Egypt, the heart of the Arab world, could and should be a major player today in finding resolution to all of the chaos and violence in the Middle East today. Instead, it is returning to the kind of repressive, police-state ways it experienced under former (and now jailed) President Hosni Mubarak.
The distressing evidence is in the news almost every day.
The country’s highest administrative court late last week dissolved the political party of the banned Muslim Brotherhood. The Brotherhood dates back to the 1920s, though its political party was created in 2011. One of its top leaders, Mohammed Morsi, became president for a year. Morsi then was driven from office by the Egyptian military, which chose President Abdel-Fattah el-Sissi as president. El-Sissi has turned into another repressive Mubarak type.
This week two senior executives of Human Rights Watch were barred at the Cairo airport from entering Egypt. They had come to discuss their yearlong investigation into mass killings of anti-government protesters. Not even the Mubarak regime had ever stopped Human Rights Watch from entering Egypt.
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Despite pleas from President Barack Obama and other world leaders, Egypt has sentenced three Al Jazeera journalists to seven years in prison after they were charged with aiding the Muslim Brotherhood. Even el-Sissi is having regrets about what the courts did, but he has done nothing to right the situation.
Egypt’s public prosecutor recently began an investigation of a jailed democracy activist, Ahmed Maher, for alleged high treason because of a June 4 op-ed piece he wrote from prison for The Washington Post. Freedom of thought and speech seems to have little respect among Egyptian authorities these days.
Egypt, the most populous Arab country and the most prominent site of the Arab Spring protests that began in late 2010, is failing to live up to its long and proud history of being a center of Middle Eastern life and culture.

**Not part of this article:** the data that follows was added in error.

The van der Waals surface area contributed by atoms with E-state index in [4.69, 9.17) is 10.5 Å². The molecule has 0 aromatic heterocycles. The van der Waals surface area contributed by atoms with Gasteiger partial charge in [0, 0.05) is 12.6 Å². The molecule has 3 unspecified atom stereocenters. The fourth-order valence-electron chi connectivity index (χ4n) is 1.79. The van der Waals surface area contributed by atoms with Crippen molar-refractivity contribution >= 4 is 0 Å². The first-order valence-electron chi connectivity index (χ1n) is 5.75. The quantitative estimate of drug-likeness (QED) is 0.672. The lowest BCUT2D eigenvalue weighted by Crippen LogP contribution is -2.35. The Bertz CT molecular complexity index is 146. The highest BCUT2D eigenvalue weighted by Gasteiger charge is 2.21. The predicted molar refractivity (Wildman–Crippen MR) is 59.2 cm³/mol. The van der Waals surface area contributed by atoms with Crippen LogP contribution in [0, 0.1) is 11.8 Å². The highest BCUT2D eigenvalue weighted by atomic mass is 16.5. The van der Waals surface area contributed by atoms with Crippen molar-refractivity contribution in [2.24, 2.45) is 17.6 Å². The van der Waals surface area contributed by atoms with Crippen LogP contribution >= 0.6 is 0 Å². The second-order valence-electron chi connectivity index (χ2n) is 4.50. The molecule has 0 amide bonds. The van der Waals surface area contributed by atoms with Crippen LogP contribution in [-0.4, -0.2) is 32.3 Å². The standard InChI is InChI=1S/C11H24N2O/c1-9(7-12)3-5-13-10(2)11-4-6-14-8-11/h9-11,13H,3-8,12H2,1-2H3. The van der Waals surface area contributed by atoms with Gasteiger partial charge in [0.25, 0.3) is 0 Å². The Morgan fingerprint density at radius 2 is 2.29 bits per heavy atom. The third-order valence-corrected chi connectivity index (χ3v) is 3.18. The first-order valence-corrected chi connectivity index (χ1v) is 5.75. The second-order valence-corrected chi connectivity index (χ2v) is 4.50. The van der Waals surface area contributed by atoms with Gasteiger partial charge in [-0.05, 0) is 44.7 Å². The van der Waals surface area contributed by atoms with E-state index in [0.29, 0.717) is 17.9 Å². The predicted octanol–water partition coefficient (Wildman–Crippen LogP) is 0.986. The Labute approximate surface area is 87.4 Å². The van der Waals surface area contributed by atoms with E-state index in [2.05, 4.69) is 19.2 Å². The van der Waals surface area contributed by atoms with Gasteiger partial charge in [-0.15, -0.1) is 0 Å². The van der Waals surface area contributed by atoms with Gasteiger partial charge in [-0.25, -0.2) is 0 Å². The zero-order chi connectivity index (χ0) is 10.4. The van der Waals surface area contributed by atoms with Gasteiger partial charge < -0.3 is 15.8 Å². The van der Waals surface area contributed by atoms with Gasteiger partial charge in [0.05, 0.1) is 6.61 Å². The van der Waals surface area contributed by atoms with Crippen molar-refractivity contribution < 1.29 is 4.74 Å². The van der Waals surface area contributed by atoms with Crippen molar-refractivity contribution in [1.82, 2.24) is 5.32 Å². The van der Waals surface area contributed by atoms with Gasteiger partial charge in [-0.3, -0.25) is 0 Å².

Yes, in recent weeks Egypt has tried to become constructively involved in trying to end the violence between Israel and Hamas in Gaza. But because Egypt’s own government is so tied up with internal problems, its peace-making efforts seem weak and ineffectual.
The great hopes of the people in Tahrir Square in Cairo during the Arab Spring uprising have been dashed and the Egyptian people again are being ruled by military authorities who seem to have little stomach for the messiness of democratic institutions and freedoms.
Instead of banning political parties, the machinery of Egyptian government should be creating political space for legitimate competition and dissent.
Instead of throwing up roadblocks to people dedicated to monitoring human rights, Egyptian leaders should welcome them and cooperate.
Instead of jailing journalists, authorities should let them work freely and simply insist that the official government’s position be reported as well.
And instead of imagining that it’s treasonous to write op-ed pieces for western newspapers, Egypt should encourage its people to express public support for foundational human rights.
At the moment Egypt’s leadership is getting all of that backward.